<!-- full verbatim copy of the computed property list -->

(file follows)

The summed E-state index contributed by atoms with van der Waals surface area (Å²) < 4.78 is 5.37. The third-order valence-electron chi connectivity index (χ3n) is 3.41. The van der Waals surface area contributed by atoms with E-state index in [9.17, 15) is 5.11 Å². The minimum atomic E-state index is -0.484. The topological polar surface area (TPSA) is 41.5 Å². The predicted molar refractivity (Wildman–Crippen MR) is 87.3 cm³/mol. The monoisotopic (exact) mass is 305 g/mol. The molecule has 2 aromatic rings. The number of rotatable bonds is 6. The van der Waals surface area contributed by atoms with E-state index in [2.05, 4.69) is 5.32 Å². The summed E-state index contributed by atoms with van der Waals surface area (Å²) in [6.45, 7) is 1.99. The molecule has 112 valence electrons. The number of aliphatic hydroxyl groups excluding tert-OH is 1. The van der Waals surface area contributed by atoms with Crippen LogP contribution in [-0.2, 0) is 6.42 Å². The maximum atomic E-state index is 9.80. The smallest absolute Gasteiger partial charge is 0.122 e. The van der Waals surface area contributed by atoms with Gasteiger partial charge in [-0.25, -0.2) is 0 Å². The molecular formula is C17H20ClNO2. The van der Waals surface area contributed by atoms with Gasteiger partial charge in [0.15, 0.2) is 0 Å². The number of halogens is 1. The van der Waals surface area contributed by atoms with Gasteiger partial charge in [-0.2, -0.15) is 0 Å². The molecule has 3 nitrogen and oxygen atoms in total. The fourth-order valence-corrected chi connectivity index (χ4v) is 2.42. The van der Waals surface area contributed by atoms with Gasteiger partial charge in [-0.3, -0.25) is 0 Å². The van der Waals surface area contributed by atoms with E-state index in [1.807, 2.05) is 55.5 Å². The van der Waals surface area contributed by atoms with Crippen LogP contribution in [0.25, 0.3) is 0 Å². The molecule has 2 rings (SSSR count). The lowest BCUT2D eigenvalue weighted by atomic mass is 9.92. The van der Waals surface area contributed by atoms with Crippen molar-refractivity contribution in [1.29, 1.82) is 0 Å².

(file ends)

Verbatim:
The summed E-state index contributed by atoms with van der Waals surface area (Å²) < 4.78 is 5.37. The third-order valence-electron chi connectivity index (χ3n) is 3.41. The van der Waals surface area contributed by atoms with E-state index in [9.17, 15) is 5.11 Å². The minimum atomic E-state index is -0.484. The topological polar surface area (TPSA) is 41.5 Å². The predicted molar refractivity (Wildman–Crippen MR) is 87.3 cm³/mol. The monoisotopic (exact) mass is 305 g/mol. The molecule has 2 aromatic rings. The number of rotatable bonds is 6. The van der Waals surface area contributed by atoms with E-state index in [2.05, 4.69) is 5.32 Å². The summed E-state index contributed by atoms with van der Waals surface area (Å²) in [6.45, 7) is 1.99. The molecule has 112 valence electrons. The number of aliphatic hydroxyl groups excluding tert-OH is 1. The van der Waals surface area contributed by atoms with Crippen LogP contribution in [-0.2, 0) is 6.42 Å². The maximum atomic E-state index is 9.80. The smallest absolute Gasteiger partial charge is 0.122 e. The van der Waals surface area contributed by atoms with Gasteiger partial charge in [-0.25, -0.2) is 0 Å². The molecular formula is C17H20ClNO2. The van der Waals surface area contributed by atoms with Gasteiger partial charge in [0.15, 0.2) is 0 Å². The number of halogens is 1. The van der Waals surface area contributed by atoms with Gasteiger partial charge in [-0.2, -0.15) is 0 Å². The molecule has 3 nitrogen and oxygen atoms in total. The fourth-order valence-corrected chi connectivity index (χ4v) is 2.42. The van der Waals surface area contributed by atoms with Gasteiger partial charge in [-0.3, -0.25) is 0 Å². The van der Waals surface area contributed by atoms with E-state index in [1.807, 2.05) is 55.5 Å². The van der Waals surface area contributed by atoms with Crippen LogP contribution in [0.25, 0.3) is 0 Å². The molecule has 2 rings (SSSR count). The lowest BCUT2D eigenvalue weighted by atomic mass is 9.92. The van der Waals surface area contributed by atoms with Crippen molar-refractivity contribution in [1.29, 1.82) is 0 Å².